South Korean President Moon Jae-in is in Washington from May 21 to 22 for a crucial summit with U.S. President Joe Biden. Much of the world remains under the dark cloud of the pandemic. Global economic recovery is just beginning, but as shown by a huge shortage in computer chips, more resilient supply chains must be made. As the United States ponders how to counterbalance China and reformulate its Russia policy, North Korea and Iran continue to present challenges. While aware of Biden’s full foreign policy plate, Moon still wants to convince him that re-engaging with North Korea should be at the forefront of U.S. foreign policy priorities.
Biden is all for diplomacy with North Korea, as his national security team has repeatedly stated. But what Biden really wants is for South Korea to stand up as a truly globalized, model G20 country. Moon is only the second foreign leader (after Japanese Prime Minister Yoshihide Suga) to visit the White House since Biden took office. Biden is rolling out the red carpet for Moon because he needs the South Korean leader as a vital wingman during treacherous times.
South Korea Has a Lot to Offer
Of all the countries where American service members have fought since 1945, South Korea is the only one that has really thrived. It is difficult to imagine today, but in the late 1950s, U.S. aid comprised nearly half of the country’s annual budget. Today, Samsung phones, LG TVs, and Hyundai cars are ubiquitous across the United States. Some 36,000 Americans died in Korea in defense of freedom, and South Korea has paid back in kind by proving to the United States that service members’ lives were not sacrificed in vain.
South Korea stands out because it is an all-round player. It is the world’s tenth largest economy and a vibrant democracy in a region replete with varying shades of authoritarianism. South Korea has advanced manufacturing, 5G networks, a first-rate national healthcare system, and a military that is closely aligned with its American counterpart. For two years running, South Koreans won Oscars at the Academy Awards, and Korean pop culture has captured a global audience. Just ask Netflix, which is investing heavily in South Korean production companies in an effort to tap into the Asian market without relying on Chinese sponsors.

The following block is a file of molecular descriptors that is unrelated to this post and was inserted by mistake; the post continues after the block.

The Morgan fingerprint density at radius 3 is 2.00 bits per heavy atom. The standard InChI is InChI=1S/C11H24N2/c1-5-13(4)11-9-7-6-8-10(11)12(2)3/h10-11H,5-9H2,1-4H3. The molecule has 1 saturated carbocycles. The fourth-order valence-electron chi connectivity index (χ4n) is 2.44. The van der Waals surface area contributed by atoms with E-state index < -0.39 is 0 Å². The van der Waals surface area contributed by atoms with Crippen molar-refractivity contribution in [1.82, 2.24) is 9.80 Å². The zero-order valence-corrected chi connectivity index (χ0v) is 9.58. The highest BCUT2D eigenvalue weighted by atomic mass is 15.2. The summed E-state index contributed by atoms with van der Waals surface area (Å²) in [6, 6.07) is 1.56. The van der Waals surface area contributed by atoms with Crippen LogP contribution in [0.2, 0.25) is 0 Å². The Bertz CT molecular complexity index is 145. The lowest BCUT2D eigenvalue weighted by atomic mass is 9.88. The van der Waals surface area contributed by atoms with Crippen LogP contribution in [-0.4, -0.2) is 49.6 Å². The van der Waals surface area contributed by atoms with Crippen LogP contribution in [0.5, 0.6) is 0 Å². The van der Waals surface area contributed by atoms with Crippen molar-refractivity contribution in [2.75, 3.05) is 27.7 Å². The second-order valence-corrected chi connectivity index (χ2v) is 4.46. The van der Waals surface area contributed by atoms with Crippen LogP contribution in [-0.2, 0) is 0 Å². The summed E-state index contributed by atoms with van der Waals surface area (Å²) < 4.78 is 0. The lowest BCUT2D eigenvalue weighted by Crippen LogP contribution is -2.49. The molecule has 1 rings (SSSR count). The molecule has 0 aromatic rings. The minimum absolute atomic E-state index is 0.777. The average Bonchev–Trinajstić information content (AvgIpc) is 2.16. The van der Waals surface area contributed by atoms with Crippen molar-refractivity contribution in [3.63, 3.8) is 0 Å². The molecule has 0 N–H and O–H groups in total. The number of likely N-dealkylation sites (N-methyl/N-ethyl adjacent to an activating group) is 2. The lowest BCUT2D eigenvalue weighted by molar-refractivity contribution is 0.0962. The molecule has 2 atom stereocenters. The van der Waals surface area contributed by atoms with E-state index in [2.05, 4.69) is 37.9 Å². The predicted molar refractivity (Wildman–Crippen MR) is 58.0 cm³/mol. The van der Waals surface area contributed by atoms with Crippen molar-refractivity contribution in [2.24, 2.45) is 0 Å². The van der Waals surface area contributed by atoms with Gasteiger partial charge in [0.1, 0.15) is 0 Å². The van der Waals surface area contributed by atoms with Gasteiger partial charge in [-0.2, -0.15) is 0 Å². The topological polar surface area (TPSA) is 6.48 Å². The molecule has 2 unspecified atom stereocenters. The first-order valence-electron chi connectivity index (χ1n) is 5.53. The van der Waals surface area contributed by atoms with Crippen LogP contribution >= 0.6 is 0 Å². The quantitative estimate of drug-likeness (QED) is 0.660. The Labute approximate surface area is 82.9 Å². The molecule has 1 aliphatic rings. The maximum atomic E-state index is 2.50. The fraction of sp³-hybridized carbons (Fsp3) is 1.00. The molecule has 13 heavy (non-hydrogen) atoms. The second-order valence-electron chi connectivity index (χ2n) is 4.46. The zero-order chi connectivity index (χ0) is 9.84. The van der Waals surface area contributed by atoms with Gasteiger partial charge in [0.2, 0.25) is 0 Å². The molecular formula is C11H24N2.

In the post-pandemic world, Seoul can help revamp vital supply chains for computer chips and batteries, export its know-how in pandemic management, lead Asia on climate change and energy transitions, and seek common ground with the United States and its allies as China gains global leverage. And yes, South Korean support for enhancing human rights worldwide, including North Korea, is essential.
Why It Would Be a Mistake to Focus Solely on North Korea
But Moon must be careful not to overplay his hand. Biden sees the world through the lens of mitigating climate change and rejuvenating a liberal international order. To be sure, reducing the growing danger of North Korea’s nuclear weapons and more advanced ballistic missiles is a critical task. Moon’s rationale for rekindling U.S.–North Korea relations is solid. However, if he overstates the need to entice Pyongyang, he will lose Biden’s trust, and with it, a once-in-a-generation opportunity to significantly bolster South Korea’s global standing and influence.
For the past four years of his presidency, Moon has put almost all of his national security and foreign policy eggs into one basket: making irreversible peace with North Korea. Over the course of three inter-Korean summits in 2018, including a landmark trip to Pyongyang, the two Koreas seemed to be on the verge of a breakthrough. In June 2018, U.S. President Donald Trump shook hands with Kim Jong Un and signed the Singapore Declaration that committed North Korea to denuclearization and the United States to normalizing relations. But at the second summit in Hanoi in February 2019, Trump walked away when Kim refused to make real concessions.
Pyongyang quickly soured on Seoul when it realized that Moon’s mediations did not convince Trump to provide much needed sanctions relief. In June 2020, North Korea blew up the South-North Liaison Office in Kaesong, North Korea—which had been built with South Korean money. Still, Moon continues to court Kim Jong Un in the belief that if the United States provides sanctions relief and enters into earnest negotiations, Kim will abide by the promises he made in Singapore.